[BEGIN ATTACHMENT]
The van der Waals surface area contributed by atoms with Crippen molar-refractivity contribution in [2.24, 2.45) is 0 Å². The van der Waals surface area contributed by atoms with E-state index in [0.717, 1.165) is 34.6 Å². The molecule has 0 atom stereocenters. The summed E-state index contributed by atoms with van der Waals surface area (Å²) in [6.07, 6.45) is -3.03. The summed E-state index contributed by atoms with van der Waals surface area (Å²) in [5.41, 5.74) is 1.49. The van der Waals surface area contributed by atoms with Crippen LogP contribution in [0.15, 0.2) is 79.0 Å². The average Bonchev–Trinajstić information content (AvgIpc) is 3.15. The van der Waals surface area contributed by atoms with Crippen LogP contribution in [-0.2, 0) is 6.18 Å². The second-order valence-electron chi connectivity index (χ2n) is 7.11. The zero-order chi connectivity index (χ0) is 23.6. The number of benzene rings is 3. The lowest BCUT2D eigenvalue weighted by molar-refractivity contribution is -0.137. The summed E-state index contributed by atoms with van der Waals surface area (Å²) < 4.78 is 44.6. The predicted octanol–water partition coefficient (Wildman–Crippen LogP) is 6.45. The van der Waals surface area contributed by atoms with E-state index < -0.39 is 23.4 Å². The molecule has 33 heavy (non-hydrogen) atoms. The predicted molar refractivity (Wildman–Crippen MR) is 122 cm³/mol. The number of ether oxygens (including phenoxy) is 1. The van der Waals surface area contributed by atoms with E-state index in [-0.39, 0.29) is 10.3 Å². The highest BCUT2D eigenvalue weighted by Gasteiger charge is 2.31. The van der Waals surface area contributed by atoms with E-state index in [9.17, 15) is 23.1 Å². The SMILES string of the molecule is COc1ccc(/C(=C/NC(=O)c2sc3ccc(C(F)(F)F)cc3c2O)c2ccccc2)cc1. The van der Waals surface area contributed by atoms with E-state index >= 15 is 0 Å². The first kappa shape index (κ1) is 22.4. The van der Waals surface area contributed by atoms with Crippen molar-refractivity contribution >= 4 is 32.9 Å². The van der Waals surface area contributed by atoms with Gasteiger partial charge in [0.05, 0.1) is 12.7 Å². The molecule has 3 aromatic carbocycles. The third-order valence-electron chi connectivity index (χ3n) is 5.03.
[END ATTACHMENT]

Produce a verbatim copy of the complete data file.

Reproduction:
The van der Waals surface area contributed by atoms with Crippen molar-refractivity contribution in [2.24, 2.45) is 0 Å². The van der Waals surface area contributed by atoms with E-state index in [0.717, 1.165) is 34.6 Å². The molecule has 0 atom stereocenters. The summed E-state index contributed by atoms with van der Waals surface area (Å²) in [6.07, 6.45) is -3.03. The summed E-state index contributed by atoms with van der Waals surface area (Å²) in [5.41, 5.74) is 1.49. The van der Waals surface area contributed by atoms with Crippen LogP contribution in [0.15, 0.2) is 79.0 Å². The average Bonchev–Trinajstić information content (AvgIpc) is 3.15. The van der Waals surface area contributed by atoms with Crippen LogP contribution in [-0.2, 0) is 6.18 Å². The second-order valence-electron chi connectivity index (χ2n) is 7.11. The zero-order chi connectivity index (χ0) is 23.6. The number of benzene rings is 3. The lowest BCUT2D eigenvalue weighted by molar-refractivity contribution is -0.137. The summed E-state index contributed by atoms with van der Waals surface area (Å²) < 4.78 is 44.6. The predicted octanol–water partition coefficient (Wildman–Crippen LogP) is 6.45. The van der Waals surface area contributed by atoms with E-state index < -0.39 is 23.4 Å². The molecule has 33 heavy (non-hydrogen) atoms. The predicted molar refractivity (Wildman–Crippen MR) is 122 cm³/mol. The number of ether oxygens (including phenoxy) is 1. The van der Waals surface area contributed by atoms with E-state index in [-0.39, 0.29) is 10.3 Å². The highest BCUT2D eigenvalue weighted by Gasteiger charge is 2.31. The van der Waals surface area contributed by atoms with E-state index in [9.17, 15) is 23.1 Å². The SMILES string of the molecule is COc1ccc(/C(=C/NC(=O)c2sc3ccc(C(F)(F)F)cc3c2O)c2ccccc2)cc1. The van der Waals surface area contributed by atoms with E-state index >= 15 is 0 Å². The first kappa shape index (κ1) is 22.4. The van der Waals surface area contributed by atoms with Crippen molar-refractivity contribution >= 4 is 32.9 Å². The van der Waals surface area contributed by atoms with Gasteiger partial charge in [0.05, 0.1) is 12.7 Å². The molecule has 3 aromatic carbocycles. The third-order valence-electron chi connectivity index (χ3n) is 5.03.